Revisiting old research, Stanford scientists discovered two anti-depressants that effectively treated small-cell lung cancer (SCLC) in animal models. Specifically, the two Food and Drug Administration (FDA)-approved drugs, imipramine and promethazine, activated a cellular self-destruct pathway that killed the cancer cells. Currently, there are no approved targeted therapies for small-cell lung cancers, which are of neuroendocrine origin and known to be particularly deadly.
"The five-year survival for small-cell lung cancer is only five percent," Julien Sage, senior author and associate professor of pediatrics and genetics at Stanford University School of Medicine, stated in a press release. "There has not been a single efficient therapy developed in the last 30 years. But when we began to test these drugs in human cancer cells grown in a dish and in a mouse model, they worked, and they worked, and they worked."
To conduct their study of potential treatments for SCLC, the researchers used bioinformatics, a process by which computer technology is applied to databases of biological and biochemical information. Atul Butte, co-author and director of the Center for Pediatric Bioinformatics at Lucile Packard Children's Hospital at Stanford, had previously developed his own computerized 'discovery pipeline' with former faculty member Joel Dudley, another co-author of the current study. Through this method of investigation, researchers can spot patterns and trends undetectable until massive amounts of data are viewed all at once.
For this particular study, the researchers scanned through thousands of gene expression profiles, which had been collected from individual studies conducted by multiple researchers and stored together in large databases. The range of profiles included both normal and diseased cell types and tissues, some that had been treated with medications and others not. The researchers were looking for new potentials from old drugs.
During testing and trials, for example, a particular drug would block or suppress a particular molecular pathway routinely activated in a cancer cell, and so it only follows that the drug should be tested for the potential to treat that type of cancer — no matter what disease it had been originally developed to treat. And after identifying a potential new use for an old drug, the next step would be to test it in animal models.
"This is a good example of how we can combine 'big data' and the mature field of preclinical animal models to rapidly find new uses for old drugs,” Sage stated in a press release.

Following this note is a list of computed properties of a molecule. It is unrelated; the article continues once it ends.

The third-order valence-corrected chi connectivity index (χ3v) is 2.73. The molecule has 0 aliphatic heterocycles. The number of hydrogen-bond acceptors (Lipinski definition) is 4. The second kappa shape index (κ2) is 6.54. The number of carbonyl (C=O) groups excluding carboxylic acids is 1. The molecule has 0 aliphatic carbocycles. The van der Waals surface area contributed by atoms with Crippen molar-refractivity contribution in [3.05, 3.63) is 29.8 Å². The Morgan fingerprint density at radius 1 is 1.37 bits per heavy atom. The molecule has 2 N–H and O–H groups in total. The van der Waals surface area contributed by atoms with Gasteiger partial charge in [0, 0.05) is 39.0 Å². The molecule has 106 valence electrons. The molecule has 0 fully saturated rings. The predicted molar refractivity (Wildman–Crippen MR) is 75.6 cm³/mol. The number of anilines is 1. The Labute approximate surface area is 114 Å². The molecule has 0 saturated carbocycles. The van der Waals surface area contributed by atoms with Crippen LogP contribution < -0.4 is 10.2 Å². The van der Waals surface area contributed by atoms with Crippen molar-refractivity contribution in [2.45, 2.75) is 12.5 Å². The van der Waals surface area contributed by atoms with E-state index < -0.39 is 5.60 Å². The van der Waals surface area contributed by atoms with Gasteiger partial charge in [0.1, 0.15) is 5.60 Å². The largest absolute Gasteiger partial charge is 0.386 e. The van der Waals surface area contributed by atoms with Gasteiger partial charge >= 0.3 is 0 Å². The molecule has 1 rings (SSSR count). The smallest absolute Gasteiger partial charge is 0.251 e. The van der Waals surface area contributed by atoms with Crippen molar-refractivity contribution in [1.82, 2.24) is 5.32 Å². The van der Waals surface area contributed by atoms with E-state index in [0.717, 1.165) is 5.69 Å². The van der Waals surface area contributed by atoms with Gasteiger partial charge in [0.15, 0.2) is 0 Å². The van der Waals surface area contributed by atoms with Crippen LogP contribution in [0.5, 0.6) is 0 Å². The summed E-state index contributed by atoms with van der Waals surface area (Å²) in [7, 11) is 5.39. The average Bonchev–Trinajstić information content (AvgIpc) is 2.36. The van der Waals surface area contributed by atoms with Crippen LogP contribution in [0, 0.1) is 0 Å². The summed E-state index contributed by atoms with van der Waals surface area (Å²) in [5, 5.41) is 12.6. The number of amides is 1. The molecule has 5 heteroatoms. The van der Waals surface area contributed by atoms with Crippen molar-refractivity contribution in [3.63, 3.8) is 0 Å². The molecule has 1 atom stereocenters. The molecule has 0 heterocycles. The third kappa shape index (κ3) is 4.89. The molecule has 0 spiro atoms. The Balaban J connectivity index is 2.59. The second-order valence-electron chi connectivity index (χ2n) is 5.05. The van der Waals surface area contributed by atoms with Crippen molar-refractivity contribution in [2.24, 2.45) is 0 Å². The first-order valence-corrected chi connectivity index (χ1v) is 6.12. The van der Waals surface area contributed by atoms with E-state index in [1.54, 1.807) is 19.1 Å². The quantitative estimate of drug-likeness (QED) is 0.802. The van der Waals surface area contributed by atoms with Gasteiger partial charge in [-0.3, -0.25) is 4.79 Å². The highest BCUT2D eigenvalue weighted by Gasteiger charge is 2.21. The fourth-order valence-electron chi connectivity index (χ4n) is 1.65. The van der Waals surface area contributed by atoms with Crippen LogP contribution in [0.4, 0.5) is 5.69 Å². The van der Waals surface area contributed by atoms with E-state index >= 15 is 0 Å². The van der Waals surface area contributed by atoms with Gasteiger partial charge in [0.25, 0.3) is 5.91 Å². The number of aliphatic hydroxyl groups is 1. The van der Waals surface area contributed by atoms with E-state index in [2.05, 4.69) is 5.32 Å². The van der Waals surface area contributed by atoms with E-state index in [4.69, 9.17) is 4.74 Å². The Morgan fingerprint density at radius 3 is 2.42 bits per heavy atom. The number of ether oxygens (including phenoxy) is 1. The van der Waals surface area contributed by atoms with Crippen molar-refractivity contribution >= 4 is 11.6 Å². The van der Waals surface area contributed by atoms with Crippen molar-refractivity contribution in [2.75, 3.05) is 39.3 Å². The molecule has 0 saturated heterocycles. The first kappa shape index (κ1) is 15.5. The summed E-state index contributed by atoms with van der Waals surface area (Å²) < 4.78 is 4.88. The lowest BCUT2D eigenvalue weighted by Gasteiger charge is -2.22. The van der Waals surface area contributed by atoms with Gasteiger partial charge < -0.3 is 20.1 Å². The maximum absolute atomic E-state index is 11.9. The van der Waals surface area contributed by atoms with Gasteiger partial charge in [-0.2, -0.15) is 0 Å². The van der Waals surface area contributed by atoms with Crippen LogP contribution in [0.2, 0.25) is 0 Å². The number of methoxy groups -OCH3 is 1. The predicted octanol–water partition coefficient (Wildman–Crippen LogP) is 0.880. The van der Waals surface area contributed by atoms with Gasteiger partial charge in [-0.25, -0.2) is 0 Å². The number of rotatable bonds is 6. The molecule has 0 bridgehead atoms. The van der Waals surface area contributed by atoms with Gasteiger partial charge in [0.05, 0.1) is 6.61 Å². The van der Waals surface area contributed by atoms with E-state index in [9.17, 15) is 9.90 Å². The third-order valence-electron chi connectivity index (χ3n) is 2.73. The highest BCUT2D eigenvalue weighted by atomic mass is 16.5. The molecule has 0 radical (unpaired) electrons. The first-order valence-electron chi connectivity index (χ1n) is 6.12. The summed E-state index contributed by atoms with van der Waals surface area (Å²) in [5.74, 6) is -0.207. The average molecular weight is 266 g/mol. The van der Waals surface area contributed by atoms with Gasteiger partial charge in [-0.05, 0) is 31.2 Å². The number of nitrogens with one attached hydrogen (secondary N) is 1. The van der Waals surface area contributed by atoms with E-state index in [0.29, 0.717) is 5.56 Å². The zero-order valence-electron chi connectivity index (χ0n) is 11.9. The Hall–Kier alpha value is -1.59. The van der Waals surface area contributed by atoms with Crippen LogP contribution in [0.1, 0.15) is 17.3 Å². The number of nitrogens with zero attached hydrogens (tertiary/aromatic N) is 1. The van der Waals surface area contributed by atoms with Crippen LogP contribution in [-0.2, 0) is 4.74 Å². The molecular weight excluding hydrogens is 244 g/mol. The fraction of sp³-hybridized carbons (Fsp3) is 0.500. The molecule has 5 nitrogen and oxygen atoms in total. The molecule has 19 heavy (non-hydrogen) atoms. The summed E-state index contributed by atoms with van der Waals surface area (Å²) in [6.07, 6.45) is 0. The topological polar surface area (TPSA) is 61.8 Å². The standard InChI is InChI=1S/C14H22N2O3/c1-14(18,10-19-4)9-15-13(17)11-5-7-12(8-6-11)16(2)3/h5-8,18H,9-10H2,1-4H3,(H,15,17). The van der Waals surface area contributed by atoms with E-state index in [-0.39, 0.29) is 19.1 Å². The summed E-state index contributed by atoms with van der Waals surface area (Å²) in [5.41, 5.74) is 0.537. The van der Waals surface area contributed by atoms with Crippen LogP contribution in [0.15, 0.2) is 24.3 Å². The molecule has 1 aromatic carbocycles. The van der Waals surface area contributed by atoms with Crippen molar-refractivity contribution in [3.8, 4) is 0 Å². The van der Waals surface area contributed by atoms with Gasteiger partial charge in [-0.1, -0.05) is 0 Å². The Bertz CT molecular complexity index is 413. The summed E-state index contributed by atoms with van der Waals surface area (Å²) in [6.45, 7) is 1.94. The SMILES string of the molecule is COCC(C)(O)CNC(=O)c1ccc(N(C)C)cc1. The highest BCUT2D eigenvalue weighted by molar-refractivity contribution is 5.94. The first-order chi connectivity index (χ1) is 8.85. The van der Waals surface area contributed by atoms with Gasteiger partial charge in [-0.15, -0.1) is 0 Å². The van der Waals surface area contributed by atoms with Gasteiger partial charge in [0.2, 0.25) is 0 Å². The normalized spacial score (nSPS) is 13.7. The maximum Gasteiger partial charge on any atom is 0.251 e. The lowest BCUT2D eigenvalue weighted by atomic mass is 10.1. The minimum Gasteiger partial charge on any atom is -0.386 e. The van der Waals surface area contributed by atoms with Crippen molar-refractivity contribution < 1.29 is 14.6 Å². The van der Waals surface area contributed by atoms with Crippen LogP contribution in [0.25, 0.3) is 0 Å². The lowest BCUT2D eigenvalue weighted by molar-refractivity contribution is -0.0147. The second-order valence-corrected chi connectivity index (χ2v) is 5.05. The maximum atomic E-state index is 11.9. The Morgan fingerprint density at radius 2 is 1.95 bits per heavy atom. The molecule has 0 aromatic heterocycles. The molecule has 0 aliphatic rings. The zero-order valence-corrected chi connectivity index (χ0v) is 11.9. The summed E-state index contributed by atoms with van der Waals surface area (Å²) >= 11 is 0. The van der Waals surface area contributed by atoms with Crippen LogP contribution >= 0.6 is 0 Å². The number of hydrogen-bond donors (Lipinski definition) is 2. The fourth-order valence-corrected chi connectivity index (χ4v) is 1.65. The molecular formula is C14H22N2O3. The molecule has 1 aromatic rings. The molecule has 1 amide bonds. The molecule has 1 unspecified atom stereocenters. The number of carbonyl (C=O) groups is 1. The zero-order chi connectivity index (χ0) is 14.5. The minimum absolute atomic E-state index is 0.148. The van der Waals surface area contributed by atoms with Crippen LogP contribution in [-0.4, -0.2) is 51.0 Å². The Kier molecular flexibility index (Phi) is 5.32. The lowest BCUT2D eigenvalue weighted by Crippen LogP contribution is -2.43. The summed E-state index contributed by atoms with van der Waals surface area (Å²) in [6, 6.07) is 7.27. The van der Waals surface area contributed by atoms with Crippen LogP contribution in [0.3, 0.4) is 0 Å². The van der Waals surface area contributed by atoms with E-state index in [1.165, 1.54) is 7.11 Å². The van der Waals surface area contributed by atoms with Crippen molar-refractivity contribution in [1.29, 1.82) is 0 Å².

Time and Money Saved
Once their bioinformatics query identified imipramine and promethazine as able to target the neuroactive ligand receptor interaction pathway and the calcium signaling pathway, the researchers generated mutant mice bearing cisplatin-resistant SCLC tumors. Conducting laboratory experiments, they found both drugs induced cell death mechanisms within the SCLC cancer cells, while imipramine inhibited the growth of chemotherapy-resistant tumors. Such evidence suggests the possibility that imipramine might also be effective against SCLCs in patients who developed resistance to standard chemotherapy. Imipramine was also found to be effective in an animal model of pancreatic neuroendocrine tumors.
Based on these results — as well as the fact that these drugs have already been FDA-approved — the researchers have already initiated a clinical trial to test their theory in patients. In fact, they are recruiting participants with small-cell lung cancer and other high-grade neuroendocrine tumors to test desipramine, another FDA-approved drug that is similar to imipramine.
"We are cutting down the decade or more and the $1 billion it can typically take to translate a laboratory finding into a successful drug treatment to about one to two years and spending about $100,000," Butte stated in a press release. He believes this "repositioning" of an existing drug serves as an example of how massive genetic and biological databases can change the face of medicine.
"From the day we started this project, it took less than 20 months to initiate a clinical trial," Sage stated in a press release.
Source: Sage J, Jachan NS, Dudley JT, et al. A Drug Repositioning Approach Identifies Tricyclic Antidepressants as Inhibitors of Small Cell Lung Cancer and Other Neuroendocrine Tumors. Cancer Discovery. 2013.